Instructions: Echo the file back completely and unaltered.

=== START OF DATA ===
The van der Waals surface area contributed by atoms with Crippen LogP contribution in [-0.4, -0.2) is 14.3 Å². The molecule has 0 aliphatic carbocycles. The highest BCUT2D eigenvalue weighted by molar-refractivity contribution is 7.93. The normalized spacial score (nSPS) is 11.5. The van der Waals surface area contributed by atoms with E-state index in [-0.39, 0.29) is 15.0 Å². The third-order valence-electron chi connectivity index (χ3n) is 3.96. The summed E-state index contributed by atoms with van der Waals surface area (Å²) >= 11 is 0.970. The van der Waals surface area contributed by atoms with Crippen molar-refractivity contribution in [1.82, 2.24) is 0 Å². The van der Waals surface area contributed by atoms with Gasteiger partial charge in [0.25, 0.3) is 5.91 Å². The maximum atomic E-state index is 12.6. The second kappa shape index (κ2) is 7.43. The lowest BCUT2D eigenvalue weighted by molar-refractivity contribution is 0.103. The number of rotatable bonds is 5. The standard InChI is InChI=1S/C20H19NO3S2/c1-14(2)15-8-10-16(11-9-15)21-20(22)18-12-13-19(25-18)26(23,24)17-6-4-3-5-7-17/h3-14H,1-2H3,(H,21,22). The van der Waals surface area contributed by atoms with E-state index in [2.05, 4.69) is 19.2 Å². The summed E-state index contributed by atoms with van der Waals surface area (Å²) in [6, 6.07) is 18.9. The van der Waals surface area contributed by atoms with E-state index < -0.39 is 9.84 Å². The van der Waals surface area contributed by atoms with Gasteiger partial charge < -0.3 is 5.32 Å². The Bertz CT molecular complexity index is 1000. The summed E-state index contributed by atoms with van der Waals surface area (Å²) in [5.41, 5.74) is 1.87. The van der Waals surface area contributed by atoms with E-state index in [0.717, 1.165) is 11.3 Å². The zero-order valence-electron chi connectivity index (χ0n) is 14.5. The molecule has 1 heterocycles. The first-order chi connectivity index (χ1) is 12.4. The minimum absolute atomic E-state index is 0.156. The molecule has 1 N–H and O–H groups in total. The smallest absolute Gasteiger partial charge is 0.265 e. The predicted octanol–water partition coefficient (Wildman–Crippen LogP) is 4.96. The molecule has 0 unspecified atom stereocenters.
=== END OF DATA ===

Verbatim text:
The van der Waals surface area contributed by atoms with Crippen LogP contribution in [-0.4, -0.2) is 14.3 Å². The molecule has 0 aliphatic carbocycles. The highest BCUT2D eigenvalue weighted by molar-refractivity contribution is 7.93. The normalized spacial score (nSPS) is 11.5. The van der Waals surface area contributed by atoms with E-state index in [-0.39, 0.29) is 15.0 Å². The third-order valence-electron chi connectivity index (χ3n) is 3.96. The summed E-state index contributed by atoms with van der Waals surface area (Å²) >= 11 is 0.970. The van der Waals surface area contributed by atoms with Crippen molar-refractivity contribution in [1.82, 2.24) is 0 Å². The van der Waals surface area contributed by atoms with Gasteiger partial charge in [0.25, 0.3) is 5.91 Å². The maximum atomic E-state index is 12.6. The second kappa shape index (κ2) is 7.43. The lowest BCUT2D eigenvalue weighted by molar-refractivity contribution is 0.103. The number of rotatable bonds is 5. The standard InChI is InChI=1S/C20H19NO3S2/c1-14(2)15-8-10-16(11-9-15)21-20(22)18-12-13-19(25-18)26(23,24)17-6-4-3-5-7-17/h3-14H,1-2H3,(H,21,22). The van der Waals surface area contributed by atoms with E-state index in [2.05, 4.69) is 19.2 Å². The summed E-state index contributed by atoms with van der Waals surface area (Å²) in [6, 6.07) is 18.9. The van der Waals surface area contributed by atoms with E-state index < -0.39 is 9.84 Å². The van der Waals surface area contributed by atoms with Gasteiger partial charge < -0.3 is 5.32 Å². The Bertz CT molecular complexity index is 1000. The summed E-state index contributed by atoms with van der Waals surface area (Å²) in [5.41, 5.74) is 1.87. The van der Waals surface area contributed by atoms with E-state index in [0.717, 1.165) is 11.3 Å². The zero-order valence-electron chi connectivity index (χ0n) is 14.5. The molecule has 1 heterocycles. The first-order chi connectivity index (χ1) is 12.4. The minimum absolute atomic E-state index is 0.156. The molecule has 1 N–H and O–H groups in total. The smallest absolute Gasteiger partial charge is 0.265 e. The predicted octanol–water partition coefficient (Wildman–Crippen LogP) is 4.96. The molecule has 0 unspecified atom stereocenters.